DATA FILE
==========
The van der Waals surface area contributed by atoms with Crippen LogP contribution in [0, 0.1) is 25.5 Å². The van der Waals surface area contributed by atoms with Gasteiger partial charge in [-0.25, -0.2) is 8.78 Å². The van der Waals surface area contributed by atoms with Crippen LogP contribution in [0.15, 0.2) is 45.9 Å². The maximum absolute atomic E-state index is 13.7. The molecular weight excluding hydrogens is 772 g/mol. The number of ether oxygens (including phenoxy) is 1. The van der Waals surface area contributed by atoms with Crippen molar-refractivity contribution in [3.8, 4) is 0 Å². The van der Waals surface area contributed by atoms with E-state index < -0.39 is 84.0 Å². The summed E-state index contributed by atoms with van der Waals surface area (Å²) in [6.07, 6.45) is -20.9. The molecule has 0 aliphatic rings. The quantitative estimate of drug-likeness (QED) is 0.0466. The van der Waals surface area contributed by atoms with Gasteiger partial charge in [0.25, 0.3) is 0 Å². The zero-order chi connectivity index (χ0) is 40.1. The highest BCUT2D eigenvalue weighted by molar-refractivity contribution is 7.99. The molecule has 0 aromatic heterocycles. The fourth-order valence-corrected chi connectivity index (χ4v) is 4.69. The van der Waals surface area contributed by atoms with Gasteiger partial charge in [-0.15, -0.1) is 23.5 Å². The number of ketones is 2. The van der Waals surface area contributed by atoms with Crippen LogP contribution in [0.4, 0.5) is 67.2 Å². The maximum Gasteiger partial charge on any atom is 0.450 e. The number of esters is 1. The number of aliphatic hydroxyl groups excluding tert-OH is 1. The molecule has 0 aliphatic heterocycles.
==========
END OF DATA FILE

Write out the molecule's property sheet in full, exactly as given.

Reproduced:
The van der Waals surface area contributed by atoms with Crippen LogP contribution in [0, 0.1) is 25.5 Å². The van der Waals surface area contributed by atoms with Gasteiger partial charge in [-0.25, -0.2) is 8.78 Å². The van der Waals surface area contributed by atoms with Crippen LogP contribution in [0.15, 0.2) is 45.9 Å². The maximum absolute atomic E-state index is 13.7. The molecular weight excluding hydrogens is 772 g/mol. The number of ether oxygens (including phenoxy) is 1. The van der Waals surface area contributed by atoms with Crippen molar-refractivity contribution in [3.8, 4) is 0 Å². The van der Waals surface area contributed by atoms with E-state index < -0.39 is 84.0 Å². The summed E-state index contributed by atoms with van der Waals surface area (Å²) in [6.07, 6.45) is -20.9. The molecule has 0 aliphatic rings. The quantitative estimate of drug-likeness (QED) is 0.0466. The van der Waals surface area contributed by atoms with Gasteiger partial charge in [0.25, 0.3) is 0 Å². The zero-order chi connectivity index (χ0) is 40.1. The highest BCUT2D eigenvalue weighted by molar-refractivity contribution is 7.99. The molecule has 0 aromatic heterocycles. The fourth-order valence-corrected chi connectivity index (χ4v) is 4.69. The van der Waals surface area contributed by atoms with Gasteiger partial charge in [-0.15, -0.1) is 23.5 Å². The number of ketones is 2. The van der Waals surface area contributed by atoms with Crippen LogP contribution in [0.4, 0.5) is 67.2 Å². The maximum Gasteiger partial charge on any atom is 0.450 e. The number of esters is 1. The number of aliphatic hydroxyl groups excluding tert-OH is 1. The molecule has 0 aliphatic heterocycles.